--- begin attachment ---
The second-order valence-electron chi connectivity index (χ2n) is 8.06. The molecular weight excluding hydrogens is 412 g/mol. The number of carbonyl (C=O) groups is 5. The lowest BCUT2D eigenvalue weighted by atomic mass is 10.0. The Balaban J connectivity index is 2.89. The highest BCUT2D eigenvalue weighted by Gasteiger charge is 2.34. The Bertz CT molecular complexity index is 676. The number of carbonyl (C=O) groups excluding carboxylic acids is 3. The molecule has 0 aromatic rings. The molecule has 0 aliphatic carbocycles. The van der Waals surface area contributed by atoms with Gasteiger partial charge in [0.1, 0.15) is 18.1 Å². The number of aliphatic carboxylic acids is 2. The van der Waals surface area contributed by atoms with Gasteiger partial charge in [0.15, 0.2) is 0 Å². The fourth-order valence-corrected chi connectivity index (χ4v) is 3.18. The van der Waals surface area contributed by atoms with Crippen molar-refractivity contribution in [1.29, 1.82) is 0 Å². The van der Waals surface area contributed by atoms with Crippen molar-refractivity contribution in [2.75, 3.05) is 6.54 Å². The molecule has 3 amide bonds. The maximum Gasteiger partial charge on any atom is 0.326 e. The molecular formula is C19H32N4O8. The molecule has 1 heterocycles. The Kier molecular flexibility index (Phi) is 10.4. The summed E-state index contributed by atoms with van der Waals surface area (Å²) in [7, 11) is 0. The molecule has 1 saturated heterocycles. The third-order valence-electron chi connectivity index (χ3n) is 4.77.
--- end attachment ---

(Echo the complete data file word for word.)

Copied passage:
The second-order valence-electron chi connectivity index (χ2n) is 8.06. The molecular weight excluding hydrogens is 412 g/mol. The number of carbonyl (C=O) groups is 5. The lowest BCUT2D eigenvalue weighted by atomic mass is 10.0. The Balaban J connectivity index is 2.89. The highest BCUT2D eigenvalue weighted by Gasteiger charge is 2.34. The Bertz CT molecular complexity index is 676. The number of carbonyl (C=O) groups excluding carboxylic acids is 3. The molecule has 0 aromatic rings. The molecule has 0 aliphatic carbocycles. The van der Waals surface area contributed by atoms with Gasteiger partial charge in [0.1, 0.15) is 18.1 Å². The number of aliphatic carboxylic acids is 2. The van der Waals surface area contributed by atoms with Gasteiger partial charge in [0.15, 0.2) is 0 Å². The fourth-order valence-corrected chi connectivity index (χ4v) is 3.18. The van der Waals surface area contributed by atoms with Crippen molar-refractivity contribution in [1.29, 1.82) is 0 Å². The van der Waals surface area contributed by atoms with Crippen molar-refractivity contribution in [2.75, 3.05) is 6.54 Å². The molecule has 3 amide bonds. The maximum Gasteiger partial charge on any atom is 0.326 e. The molecular formula is C19H32N4O8. The molecule has 1 heterocycles. The Kier molecular flexibility index (Phi) is 10.4. The summed E-state index contributed by atoms with van der Waals surface area (Å²) in [7, 11) is 0. The molecule has 1 saturated heterocycles. The third-order valence-electron chi connectivity index (χ3n) is 4.77.